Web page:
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Behind the scenes on Need for Speed
“I find it hilarious that everyone thinks the stunts were computer generated. There’s zero CG in the film. I come from the stunt world, man, we do this s*** for real…”
Scott Waugh, director of the new Need for Speed movie, has perhaps unwittingly invoked playwright Robertson Davies’ age old maxim that the “eyes only see what the mind is prepared to comprehend.”
Because it’s difficult to comprehend an £866,000 McLaren P1 being totalled, or one of the three heartbreakingly exquisite Lamborghini Sesto Elementos being toasted into oblivion. Or a one-off, two-million dollar Mustang being air-lifted by a military helicopter. It has to be CG, right?Wrong. Turns out Scott’s quite passionate about his new movie. He’s a chatty, Los Angeles dude who can’t really believe his luck, having been handpicked by none other than Steven Spielberg himself to direct a movie adaption of one of the gaming world’s biggest franchises.
And seeing as you’ve just witnessed Aaron Paul - aka Jesse from Breaking Bad and lead star Tobey Marshall in Need for Speed - set a scorching time around the TG test track, we decided to grab a few moments with former stuntman and NfS director Waugh to get behind the mechanics of building a car movie.
Top Gear: How did you get the gig directing Need for Speed?
Scott Waugh: I ended up having a meeting with Steven Spielberg, after he’d seen my film Act of Valour and was a fan, telling me that he’d love to work with me. He’d just bought the script for NfS, and asked me to direct it. Steven Spielberg!
I was so excited. I mean, I’m a little perplexed as to how we can’t beat what was on screen 50 years ago from the car movie world.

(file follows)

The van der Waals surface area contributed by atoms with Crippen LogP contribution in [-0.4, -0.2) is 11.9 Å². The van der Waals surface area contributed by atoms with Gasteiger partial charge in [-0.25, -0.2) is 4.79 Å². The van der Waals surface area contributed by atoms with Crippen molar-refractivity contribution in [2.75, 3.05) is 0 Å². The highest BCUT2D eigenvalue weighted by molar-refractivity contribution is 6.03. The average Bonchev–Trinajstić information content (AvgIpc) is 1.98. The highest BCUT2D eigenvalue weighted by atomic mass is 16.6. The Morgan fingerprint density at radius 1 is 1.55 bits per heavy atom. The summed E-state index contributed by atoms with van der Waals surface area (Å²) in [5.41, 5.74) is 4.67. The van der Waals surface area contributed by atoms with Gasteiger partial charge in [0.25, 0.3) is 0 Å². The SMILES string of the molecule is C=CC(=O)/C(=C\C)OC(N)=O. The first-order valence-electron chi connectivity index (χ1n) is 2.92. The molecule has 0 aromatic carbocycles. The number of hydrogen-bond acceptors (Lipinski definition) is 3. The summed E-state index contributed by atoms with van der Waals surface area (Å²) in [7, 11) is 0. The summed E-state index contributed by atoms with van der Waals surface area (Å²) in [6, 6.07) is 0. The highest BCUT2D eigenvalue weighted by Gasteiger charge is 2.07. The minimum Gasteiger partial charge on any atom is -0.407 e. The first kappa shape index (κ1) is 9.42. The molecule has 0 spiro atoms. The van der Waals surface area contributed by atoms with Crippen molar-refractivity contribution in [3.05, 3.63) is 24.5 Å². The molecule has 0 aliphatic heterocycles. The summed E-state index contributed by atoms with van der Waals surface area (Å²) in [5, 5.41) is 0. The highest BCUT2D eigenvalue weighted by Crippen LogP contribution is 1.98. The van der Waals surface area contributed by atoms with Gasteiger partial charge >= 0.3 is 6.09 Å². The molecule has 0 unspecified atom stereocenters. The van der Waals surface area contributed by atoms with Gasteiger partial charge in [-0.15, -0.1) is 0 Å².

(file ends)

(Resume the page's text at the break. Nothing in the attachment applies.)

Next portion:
TG: What do you mean?
SW: Some of the best car movies are still from the 60s and 70s, from my perspective. I mean, we still always only say Bullitt, French Connection, Grand Prix, Smokey and the Bandit. I have a lot of subtle throwbacks in NfS to all these car movies, whether it’s American Graffiti, Vanishing Point, Cannonball Run and the rest.
I still think Bullitt’s car chase is incredible, it has a raw grittiness, plus a) it had Steve McQueen, and b) Steve McQueen actually drove in it. It’s seems to be a lost art form in actors these days.
TG: Why choose the Ford Mustang as the hero car?
SW: I wanted a car to represent the average consumer’s modern version of muscle. Not these $100,000-plus supercars, but something represents the middle of America. There’s really only three - the GT500 Mustang, the ‘Vette, and the Viper.
Personally I was always a Carroll Shelby fan, and when Carroll passed away it hit me hard; he was such an innovator. Plus, the Mustang is the car Steve McQueen drove. I think it’s as cool as ass. Bullitt set the tone for car culture movies.
And the Mustang in NfS is the Bullitt car if you think about it - it was a ‘68 Mustang in a ‘68 movie. I thought if I’m doing a 2015 movie, lets make it a 2015 Mustang, right?
TG: How many Mustangs did you destroy during the shoot?
SW: We built eight Mustangs, and we wrecked six. Five of them were complete write-offs. The one that did that jump didn’t want to see the light of day afterwards, for example. The others went in straight T-bone accidents. We were really pushing the envelope. It was a bummer to see that happen to these cars, but it’s part of the deal.
Overall I’d say we destroyed just under 100 cars. I don’t know the full body count, but I mean… [thinks] the biggest car body count is still the Blues Brothers. There’s a homage to that in NfS too.
TG: What about the supercars - the Veyron, P1, Koenigsegg etc - surely they’re all replicas?
SW: The cars in the movie are all real. The ones we wrecked aren’t real, obviously, because I didn’t want to wreck the real cars, because I felt they were art pieces. The McLaren P1 was the only real car we couldn’t get.
TG: How did you get the manufacturers to play along and build these exact replicas to destroy?
SW: EA (Electronic Arts, the NfS publisher) has a great relationship with all those brands, so they opened the doors for us to get all the CAD designs. We had to sign over huge NDAs, because they’re giving over their magic to us. I mean, that was a real Lamborghini Sesto Elemento, man. Lamborghini solicited us, there are only three of them, and we got one of them.